James W. Fatheree


November 17, 2017


President Donald Trump spent the past two weeks in Asia reassuring our partners of our commitment to the region, promoting U.S. exports of defense and energy products, and working with regional powers to manage security challenges posed by North Korea. He further strengthened his close personal connection with Prime Minister Shinzo Abe, tried to build rapport with another pivotal ally, Korean President Moon Jae-in, and cultivated his personal relationship with President Xi Jinping of China all while discussing the situation in North Korea in more measured tones. On its surface, the trip went pretty well.

Yet if we look a little closer, the trip missed a few marks. It was light on details around U.S. trade and investment priorities, missing a major opportunity at the APEC CEO Summit and Leaders’ Meeting to articulate what the United States’ economic strategy in Asia will look like moving forward. The emphasis on the Indo-Pacific seemed more of a geostrategic vision than an economic and commercial strategy with staying power in the region. At the same time, a number of Asian economies ostensibly reached consensus on moving forward with the TPP-11 – a massive Asia-Pacific trade deal that excludes the United States – and China positioned itself as the champion of inclusive development, trade, and globalization moving forward.

Waning United States influence was met with concern across Asia, where I traveled to Vietnam, Korea, and Japan – essentially reversing the administration's trip. In each nation, I encountered U.S. companies wondering how they could remain competitive in local markets, and foreign governments trying to comprehend the new “America First” approach and tone of the U.S. government and what their own economic future might look like without U.S. leadership in the region.

In Korea, for example, it is positive that the focus seems to be on expediting the “amendment and modification” of the KORUS FTA, the five year-old free trade agreement that opened up Korean markets for a wide range of U.S. goods and services, rather than withdrawing from it. But the rhetoric used to describe this FTA – one of only three American FTAs in Asia – and the lack of clarity for the business community or other stakeholders about the administration’s specific priorities in the discussions beyond reducing the U.S. deficit in goods trade with Korea is still concerning.

Further, the fallout from this approach was not contained to the Korean peninsula. I was reminded that the treatment that Korea – and our NAFTA partners – are receiving is being watched warily by those countries considered as attractive potential bilateral FTA partners by the administration. This dynamic was on full display in both Japan and Vietnam, where overtures on bilateral trade deals were not reciprocated.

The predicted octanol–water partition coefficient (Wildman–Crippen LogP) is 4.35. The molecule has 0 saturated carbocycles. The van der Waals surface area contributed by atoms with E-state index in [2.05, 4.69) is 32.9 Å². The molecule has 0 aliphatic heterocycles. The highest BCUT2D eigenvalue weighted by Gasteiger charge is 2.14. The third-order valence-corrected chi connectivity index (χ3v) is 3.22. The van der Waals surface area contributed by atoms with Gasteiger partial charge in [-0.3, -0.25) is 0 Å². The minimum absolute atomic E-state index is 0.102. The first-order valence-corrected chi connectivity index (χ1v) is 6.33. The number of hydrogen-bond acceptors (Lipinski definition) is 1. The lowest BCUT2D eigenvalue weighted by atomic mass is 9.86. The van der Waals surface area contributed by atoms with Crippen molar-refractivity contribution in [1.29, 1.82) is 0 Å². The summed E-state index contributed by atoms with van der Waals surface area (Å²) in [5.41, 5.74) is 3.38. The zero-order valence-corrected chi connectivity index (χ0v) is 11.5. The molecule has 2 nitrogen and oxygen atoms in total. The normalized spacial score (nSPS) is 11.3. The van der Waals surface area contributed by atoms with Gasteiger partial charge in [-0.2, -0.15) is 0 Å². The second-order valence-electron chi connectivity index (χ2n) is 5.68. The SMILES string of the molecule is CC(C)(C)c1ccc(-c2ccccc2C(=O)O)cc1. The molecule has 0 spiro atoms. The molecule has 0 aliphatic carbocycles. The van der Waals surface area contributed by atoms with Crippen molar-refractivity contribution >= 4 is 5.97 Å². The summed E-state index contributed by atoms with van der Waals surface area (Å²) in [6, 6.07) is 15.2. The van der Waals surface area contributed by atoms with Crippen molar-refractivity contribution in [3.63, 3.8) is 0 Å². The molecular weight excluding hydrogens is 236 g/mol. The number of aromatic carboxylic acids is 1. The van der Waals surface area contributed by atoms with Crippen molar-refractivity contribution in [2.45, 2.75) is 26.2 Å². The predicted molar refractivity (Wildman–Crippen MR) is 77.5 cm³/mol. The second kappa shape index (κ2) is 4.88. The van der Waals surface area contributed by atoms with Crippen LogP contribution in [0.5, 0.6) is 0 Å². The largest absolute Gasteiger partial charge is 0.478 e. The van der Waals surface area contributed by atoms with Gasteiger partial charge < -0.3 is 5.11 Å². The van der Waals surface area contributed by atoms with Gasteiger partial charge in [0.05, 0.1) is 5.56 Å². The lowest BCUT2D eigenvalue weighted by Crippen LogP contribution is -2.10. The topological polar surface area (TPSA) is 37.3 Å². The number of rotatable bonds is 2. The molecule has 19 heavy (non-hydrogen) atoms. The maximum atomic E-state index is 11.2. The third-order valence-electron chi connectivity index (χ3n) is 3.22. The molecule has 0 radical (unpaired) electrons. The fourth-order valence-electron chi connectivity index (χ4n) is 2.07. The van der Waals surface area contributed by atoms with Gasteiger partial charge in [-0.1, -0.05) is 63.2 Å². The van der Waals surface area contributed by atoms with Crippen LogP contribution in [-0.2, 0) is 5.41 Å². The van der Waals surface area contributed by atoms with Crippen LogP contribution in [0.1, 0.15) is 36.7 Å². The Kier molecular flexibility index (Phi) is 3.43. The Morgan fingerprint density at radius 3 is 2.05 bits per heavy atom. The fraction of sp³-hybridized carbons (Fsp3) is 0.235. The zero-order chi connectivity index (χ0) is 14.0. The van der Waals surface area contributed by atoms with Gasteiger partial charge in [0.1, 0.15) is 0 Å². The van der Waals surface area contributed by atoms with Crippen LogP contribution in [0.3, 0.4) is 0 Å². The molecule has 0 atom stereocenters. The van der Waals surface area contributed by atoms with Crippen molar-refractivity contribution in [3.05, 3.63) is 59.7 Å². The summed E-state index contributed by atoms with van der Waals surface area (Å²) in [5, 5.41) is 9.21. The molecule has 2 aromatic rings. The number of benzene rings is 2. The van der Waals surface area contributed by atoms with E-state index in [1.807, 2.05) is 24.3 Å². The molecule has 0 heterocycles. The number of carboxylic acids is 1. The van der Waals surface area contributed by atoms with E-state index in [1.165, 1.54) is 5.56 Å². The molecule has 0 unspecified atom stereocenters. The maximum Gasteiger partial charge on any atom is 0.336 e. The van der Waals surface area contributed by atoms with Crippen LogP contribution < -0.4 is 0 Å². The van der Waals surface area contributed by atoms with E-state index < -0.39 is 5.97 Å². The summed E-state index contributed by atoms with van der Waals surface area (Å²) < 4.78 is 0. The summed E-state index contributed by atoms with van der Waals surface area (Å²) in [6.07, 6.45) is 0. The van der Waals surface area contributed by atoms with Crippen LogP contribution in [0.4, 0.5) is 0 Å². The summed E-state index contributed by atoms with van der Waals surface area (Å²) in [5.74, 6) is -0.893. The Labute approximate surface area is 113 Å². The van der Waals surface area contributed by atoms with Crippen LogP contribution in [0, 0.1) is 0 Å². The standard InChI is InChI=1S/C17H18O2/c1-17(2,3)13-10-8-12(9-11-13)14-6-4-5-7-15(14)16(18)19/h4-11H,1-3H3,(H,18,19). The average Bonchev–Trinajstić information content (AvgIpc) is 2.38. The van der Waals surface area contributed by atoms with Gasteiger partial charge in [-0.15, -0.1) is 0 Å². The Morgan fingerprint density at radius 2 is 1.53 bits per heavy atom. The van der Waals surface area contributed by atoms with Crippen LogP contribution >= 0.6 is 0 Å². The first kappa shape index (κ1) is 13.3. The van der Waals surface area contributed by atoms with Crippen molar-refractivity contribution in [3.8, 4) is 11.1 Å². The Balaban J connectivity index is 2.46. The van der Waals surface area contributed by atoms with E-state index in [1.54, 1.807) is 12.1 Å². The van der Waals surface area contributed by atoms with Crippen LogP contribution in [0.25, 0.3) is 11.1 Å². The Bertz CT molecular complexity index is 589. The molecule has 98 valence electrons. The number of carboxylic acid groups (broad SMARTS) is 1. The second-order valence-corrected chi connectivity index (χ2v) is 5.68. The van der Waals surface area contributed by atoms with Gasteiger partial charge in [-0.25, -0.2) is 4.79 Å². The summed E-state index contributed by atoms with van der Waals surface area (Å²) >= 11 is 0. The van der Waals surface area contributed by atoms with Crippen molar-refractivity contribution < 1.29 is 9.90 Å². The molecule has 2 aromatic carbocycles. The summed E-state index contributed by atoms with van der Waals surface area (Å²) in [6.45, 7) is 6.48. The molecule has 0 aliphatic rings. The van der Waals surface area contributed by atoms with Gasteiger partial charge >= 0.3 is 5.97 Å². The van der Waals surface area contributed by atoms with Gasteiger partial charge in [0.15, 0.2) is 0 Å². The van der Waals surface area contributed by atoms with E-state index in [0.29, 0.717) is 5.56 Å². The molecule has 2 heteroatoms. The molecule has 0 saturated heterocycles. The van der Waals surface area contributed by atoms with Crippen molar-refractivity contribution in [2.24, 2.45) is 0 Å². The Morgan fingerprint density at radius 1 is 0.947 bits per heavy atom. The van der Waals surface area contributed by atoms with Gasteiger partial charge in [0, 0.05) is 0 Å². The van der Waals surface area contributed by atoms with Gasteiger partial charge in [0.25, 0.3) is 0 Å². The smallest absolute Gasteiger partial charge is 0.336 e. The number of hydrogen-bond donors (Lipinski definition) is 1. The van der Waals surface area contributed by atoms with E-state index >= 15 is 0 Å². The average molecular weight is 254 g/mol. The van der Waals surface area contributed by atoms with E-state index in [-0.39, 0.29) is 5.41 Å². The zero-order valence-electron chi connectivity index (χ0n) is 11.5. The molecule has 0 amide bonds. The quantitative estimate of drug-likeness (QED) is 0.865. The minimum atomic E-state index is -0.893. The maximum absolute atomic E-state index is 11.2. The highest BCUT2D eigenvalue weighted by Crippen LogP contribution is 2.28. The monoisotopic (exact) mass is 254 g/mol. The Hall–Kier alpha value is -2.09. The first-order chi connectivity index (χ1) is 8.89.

As the administration alters and redefines its Asia-Pacific strategy, other countries are offering an alternate vision. China is filling the void of international trade leadership by, at least rhetorically, espousing globalization and promoting infrastructure development throughout the region. However, China’s view of globalization and its economic-model present challenges for American leadership and economic interests in the region. Realizing this challenge, the White House has identified a number of issues that it wants to address with China. These include competition with state-owned enterprises, government intervention in the market, intellectual property protection, forced technology transfers, and restrictive data laws. Indeed, trade agreements such as TPP and KORUS were aimed at raising trade standards to counterbalance the discriminatory treatment and distortions emanating from China’s state-led approach. But with one gone and the other in jeopardy, the U.S. administration is steadily weakening its ability to accomplish its stated aims.

For American companies, withdrawal from the Asia-Pacific is not an option, yet they are finding it increasingly difficult to remain competitive there. To compete, U.S. companies need an integrated, cohesive U.S. government strategy toward the region encompassing, among other things, high-standard free trade agreements, expanded support from a fully-functional Ex-Im Bank and other export promotion programs, and the proactive use of international fora like APEC to help establish standards and practices that support our most competitive industries.

Unfortunately, we have yet to see such a strategy from the administration. There is mounting concern, in fact, that an ongoing exodus from the U.S. diplomatic corps and foreign commercial service will further hamstring small- and medium-size American exporters, which frequently rely on support from the U.S. government to access the world’s most economically dynamic region.

As the U.S. stands still – or arguably moves backward – other nations will continue moving ahead at the expense of our exporters and their workers.

About the authors

James W. Fatheree